ECCO, East Coast Chamber Orchestra

August 2, 2016 | 7:30 pm | Central Park Naumburg Bandshell | New York, NY | All Ages | FREE!  
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The East Coast Chamber Orchestra, ECCO, performs works by Joaquín Turina, Claudio Monteverdi, Pierre Jalbert, Witold Lutoslawski, and Antonín Dvořák.

Our 111th year of free concerts at the historic Naumburg Bandshell (directions). No tickets issued– 1,000 seats provided on a first come first serve basis. Benches around concert ground also available. The concert is weather dependent– no rain dates, no rain location. Thank you to our donors who generously support our series.

WQXR will broadcast every concert in this series live on 105.9 FM and via live stream on their website.



Joaquín Turina, (1882-1949), La Oración del Torero, “The Bullfighter’s Prayer” (1925)

Claudio Monteverdi, (1567-1643), Selection of Madrigals

Pierre Jalbert, (1967-), String Theory, (written for ECCO)
I. Partials
II. Timeless
III. Rhythmus


Witold Lutoslawski, (1913-94), Five Folk Melodies (1952)

Antonín Dvořák, (1841-1904), Serenade for Strings in E major, Op. 22 (1875)
I. Moderato
II. Menuetto): Allegro con moto
III. Scherzo: Vivace
IV. Larghetto
V. Finále: Allegro vivace
WQXR HOST: Terrance McKnight


ECCO  – East Coast Chamber Orchestra

Some of the most enjoyable and revelatory musical experiences happen when musicians get together for fun rather than work. That’s exactly what you can expect at every ECCO concert—music played with total involvement and passion from musicians who thrive on the pure joy and camaraderie of classical music making. The members of this democratically‐run, self-conducted chamber orchestra are colleagues and friends from leading conservatories and music festivals across the country. They are soloists, chamber musicians, principals of major American orchestras, and GRAMMY award winners who play with the symphony orchestras of Minnesota, San Francisco, Chicago, St. Louis, Seattle and Boston among others. Members also play with the Enso, Jasper, Johannes, Jupiter, and Parker Quartets, as well as the Horszowski Trio, Trio Cavatina, Sejong Soloists, Time for Three, and Chamber Music Society II.

This dynamic collective of some of today’s most vibrant and gifted young string players combines the strength and power of a great orchestral ensemble with the personal involvement and sensitivity of superb chamber music. For a few concentrated periods of time each year, the members of ECCO meet for rehearsal and musical exploration. Cooking, eating, enjoying close friendships and now sharing tips for raising the next generation of ECCO are important aspects of the ensemble’s gatherings. Along with musical exploration, there is always an intense discussion to be had about the joys and challenges of maintaining a truly communal creative organization.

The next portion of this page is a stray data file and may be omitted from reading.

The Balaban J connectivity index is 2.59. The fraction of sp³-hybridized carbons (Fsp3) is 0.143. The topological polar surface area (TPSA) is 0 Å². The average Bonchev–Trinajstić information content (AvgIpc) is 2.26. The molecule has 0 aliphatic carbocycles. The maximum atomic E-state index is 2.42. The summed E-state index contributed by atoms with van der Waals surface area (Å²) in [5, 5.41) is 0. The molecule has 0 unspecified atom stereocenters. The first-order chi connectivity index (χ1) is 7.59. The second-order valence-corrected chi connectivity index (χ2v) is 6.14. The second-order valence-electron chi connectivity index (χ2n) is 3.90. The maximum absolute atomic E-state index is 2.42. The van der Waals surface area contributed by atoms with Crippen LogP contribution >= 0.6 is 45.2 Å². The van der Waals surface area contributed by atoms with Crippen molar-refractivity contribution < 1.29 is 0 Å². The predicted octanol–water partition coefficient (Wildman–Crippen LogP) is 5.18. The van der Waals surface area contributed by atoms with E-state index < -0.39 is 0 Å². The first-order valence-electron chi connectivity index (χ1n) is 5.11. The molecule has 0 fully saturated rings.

They only schedule a handful of their unique concerts annually, which makes them rare and joyous events.


String Theory was written for the East Coast Chamber Orchestra (ECCO) and commissioned by the Philadelphia Chamber Music Society in celebration of its 30th anniversary season, through support from the William Penn Foundation. The work is in three movements and was inspired by the idea of dynamic vibrating strings, referring to both the musical instruments and the theory of quantum gravity. In terms of the string instruments, the idea of dividing a string in various ways to produce harmonics (Partials), sustaining long held tones (Timeless), and rapidly moving the bow back and forth along the string (Rhythmus) all played a part in the work, as did the idea of vibrating strings propagating through space-time and interacting with each other in various ways.

The first movement, Partials, contains pulsating music and exploits both natural and artificial harmonics on each of the instruments. The second movement, Timeless, is a more lyrical, floating movement marked “with a sense of cosmic time.” The third movement, Rhythmus, is fast-paced and syncopated. It contains virtuosic rhythmic figures for the entire ensemble, but also features solo first and second violin parts, echoing and dueling with each other, leading to the entire ensemble merging for the final push to the end.

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